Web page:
Bathurst Regional Council v Local Government Financial Services Pty Ltd (No 5) [2012] FCA 1200


The Federal Court yesterday handed down its decision in a class action brought by thirteen Councils against McGraw Hill International (UK) Limited (known for the rating service it provides under the trading name “Standard and Poor’s” (S&P)),  ABN Amro Bank NV (“ABN Amro”) and Local Government Financial Services Pty Ltd (“LGFS”). 


The claims concerned the rating, sale and purchase of structured financial products known as constant proportion debt obligations (“CPDOs”).  LGFS purchased these CPDOs before on-selling them to the Councils.  At the time of acquisition, the relevant CPDOs had AAA credit ratings.


Jagot J has held that S&P:

  • engaged in misleading and deceptive conduct in breach of ss 1041E and 1041H of the Corporations Act and s12DA of the ASIC Act, and otherwise made negligent misstatements to the Councils and LGFS by assigning the rating of AAA to the CPDOs which conveyed the representation that S&P had reached this opinion based on reasonable grounds and as a result of an exercise of reasonable care.  Contrary to these representations, the CPDOs were rated by S&P on the basis of:
    • unjustifiably and unreasonably optimistic assumptions for at least two of the major inputs for the modelling of the CPDOs’ performance;
    • non-stressed assumptions for other inputs that, if eliminated, would have changed the modelled performance of the CPDOs from AAA to sub investment grade (below BBB));
    • there being no regard to the impact on the CPDOs of ratings migration; and
    • defects in relation to the modelling of defaults and long-term average spread; and
  • breached its duty of care to the Councils for the same reasons.

Jagot J also held that ABN Amro:

  • was knowingly concerned in S&P’s contraventions; and
  • engaged in conduct in breach of ss 1041E and 1041H of the Corporations Act and s12DA of the ASIC Act, and otherwise made negligent misstatements to the Councils and LGFS by using the AAA rating assigned by S&P.

LGFS was held liable for:

  • misleading and deceptive conduct and negligent misrepresentation in respect of the CPDOs;
  • breaching its Australian Financial Services Licence through dealing in derivatives with which it was not licensed to deal; and
  • breaching its fiduciary duties to each of the Councils (which it owed in its capacity as an investment adviser), by providing advice without first disclosing that it had a significant financial interest in selling the CPDOs to the Councils.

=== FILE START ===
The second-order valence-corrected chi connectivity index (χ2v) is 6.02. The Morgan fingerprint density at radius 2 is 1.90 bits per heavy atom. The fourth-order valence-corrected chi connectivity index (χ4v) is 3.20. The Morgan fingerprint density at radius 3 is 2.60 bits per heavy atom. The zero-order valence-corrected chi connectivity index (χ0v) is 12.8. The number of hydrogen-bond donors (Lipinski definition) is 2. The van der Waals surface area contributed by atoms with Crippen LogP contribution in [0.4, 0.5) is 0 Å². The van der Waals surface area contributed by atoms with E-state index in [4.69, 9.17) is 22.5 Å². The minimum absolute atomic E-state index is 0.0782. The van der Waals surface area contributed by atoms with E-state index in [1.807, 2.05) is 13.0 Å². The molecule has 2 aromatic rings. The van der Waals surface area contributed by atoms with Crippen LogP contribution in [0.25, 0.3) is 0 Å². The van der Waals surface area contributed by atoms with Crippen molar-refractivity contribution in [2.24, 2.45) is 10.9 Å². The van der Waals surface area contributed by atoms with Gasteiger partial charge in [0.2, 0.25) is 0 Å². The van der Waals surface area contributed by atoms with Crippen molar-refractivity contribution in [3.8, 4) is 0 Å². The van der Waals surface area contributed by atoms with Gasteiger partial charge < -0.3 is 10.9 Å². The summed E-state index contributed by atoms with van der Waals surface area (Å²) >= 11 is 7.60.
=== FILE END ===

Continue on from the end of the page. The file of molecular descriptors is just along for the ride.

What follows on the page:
Further, the defence of “contributory negligence” was held to be unavailable because:

  • the Councils believed they were receiving sound and reliable investment advice from LGFS, who in turn relied on the representations of ABN Amro and S&P;
  • the Councils relied on a AAA rating from the world-leading ratings agency S&P;
  • it was “beyond the capacity” of many, if not most, Councils to understand the mechanics of  the CPDOs and it was sufficient for them to rely on the investment recommendations, the AAA rating and a basic understanding as to what the CPDOs offered; and
  • any carelessness by the Councils in not reading material or understanding the risks did not materially contribute to the economic loss suffered as nothing they could have done would have led to an awareness that they had not been told of the material risks of the CPDOs by LGFS or that S&P’s rating was not in fact based on reasonable grounds or the product of the exercise of reasonable care.

By way of remedy, Jagot J held that S&P, ABN Amro and LGFS were proportionally liable in equal parts to compensate the Councils for their losses, assessed on the basis that damages amount to the difference between the principal amount paid for the CPDOs and the payment received on the cash-out of the CPDOs, without deduction for any coupon payments received by the Councils in the intermediate period.  Further, the Councils were also entitled to equitable compensation from LGFS for breach of fiduciary duty, however the measure of this compensation was the same as the damages recoverable from S&P, ABN Amro and LGFS, assessed proportionately.  S&P and ABN Amro were also equally liable for LGFS’ losses on its own investments in CPDOs.  The parties were ordered to make further submissions on the issue of interest at a later date. 

S&P has indicated in media reports that it intends to appeal the decision.

A copy of the full decision and a summary released by the Federal Court may be found here.